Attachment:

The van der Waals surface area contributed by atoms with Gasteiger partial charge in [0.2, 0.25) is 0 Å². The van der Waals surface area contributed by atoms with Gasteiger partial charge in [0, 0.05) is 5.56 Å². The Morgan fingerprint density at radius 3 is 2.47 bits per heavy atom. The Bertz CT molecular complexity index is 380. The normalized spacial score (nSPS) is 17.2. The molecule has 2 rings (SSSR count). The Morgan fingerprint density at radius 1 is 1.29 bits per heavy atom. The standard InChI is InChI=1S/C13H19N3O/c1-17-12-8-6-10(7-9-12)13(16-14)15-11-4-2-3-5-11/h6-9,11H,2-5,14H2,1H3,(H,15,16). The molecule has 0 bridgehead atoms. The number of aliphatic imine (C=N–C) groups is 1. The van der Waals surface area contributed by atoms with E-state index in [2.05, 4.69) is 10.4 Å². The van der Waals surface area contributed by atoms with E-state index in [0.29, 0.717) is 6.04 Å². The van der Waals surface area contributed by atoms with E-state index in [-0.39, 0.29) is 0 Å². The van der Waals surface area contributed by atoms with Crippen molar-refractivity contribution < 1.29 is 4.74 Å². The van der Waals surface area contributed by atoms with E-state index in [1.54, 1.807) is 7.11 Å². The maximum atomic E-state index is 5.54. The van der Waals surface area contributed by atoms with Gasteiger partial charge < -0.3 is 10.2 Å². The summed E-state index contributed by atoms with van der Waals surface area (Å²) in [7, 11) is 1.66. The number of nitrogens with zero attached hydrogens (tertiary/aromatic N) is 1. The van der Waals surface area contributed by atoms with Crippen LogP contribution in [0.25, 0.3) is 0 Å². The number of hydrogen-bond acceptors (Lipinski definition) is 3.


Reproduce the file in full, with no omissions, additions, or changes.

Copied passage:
The van der Waals surface area contributed by atoms with Gasteiger partial charge in [0.2, 0.25) is 0 Å². The van der Waals surface area contributed by atoms with Gasteiger partial charge in [0, 0.05) is 5.56 Å². The Morgan fingerprint density at radius 3 is 2.47 bits per heavy atom. The Bertz CT molecular complexity index is 380. The normalized spacial score (nSPS) is 17.2. The molecule has 2 rings (SSSR count). The Morgan fingerprint density at radius 1 is 1.29 bits per heavy atom. The standard InChI is InChI=1S/C13H19N3O/c1-17-12-8-6-10(7-9-12)13(16-14)15-11-4-2-3-5-11/h6-9,11H,2-5,14H2,1H3,(H,15,16). The molecule has 0 bridgehead atoms. The number of aliphatic imine (C=N–C) groups is 1. The van der Waals surface area contributed by atoms with E-state index in [2.05, 4.69) is 10.4 Å². The van der Waals surface area contributed by atoms with E-state index in [0.29, 0.717) is 6.04 Å². The van der Waals surface area contributed by atoms with E-state index in [-0.39, 0.29) is 0 Å². The van der Waals surface area contributed by atoms with Crippen molar-refractivity contribution < 1.29 is 4.74 Å². The van der Waals surface area contributed by atoms with E-state index in [1.54, 1.807) is 7.11 Å². The maximum atomic E-state index is 5.54. The van der Waals surface area contributed by atoms with Gasteiger partial charge < -0.3 is 10.2 Å². The summed E-state index contributed by atoms with van der Waals surface area (Å²) in [7, 11) is 1.66. The number of nitrogens with zero attached hydrogens (tertiary/aromatic N) is 1. The van der Waals surface area contributed by atoms with Crippen LogP contribution in [0.25, 0.3) is 0 Å². The number of hydrogen-bond acceptors (Lipinski definition) is 3.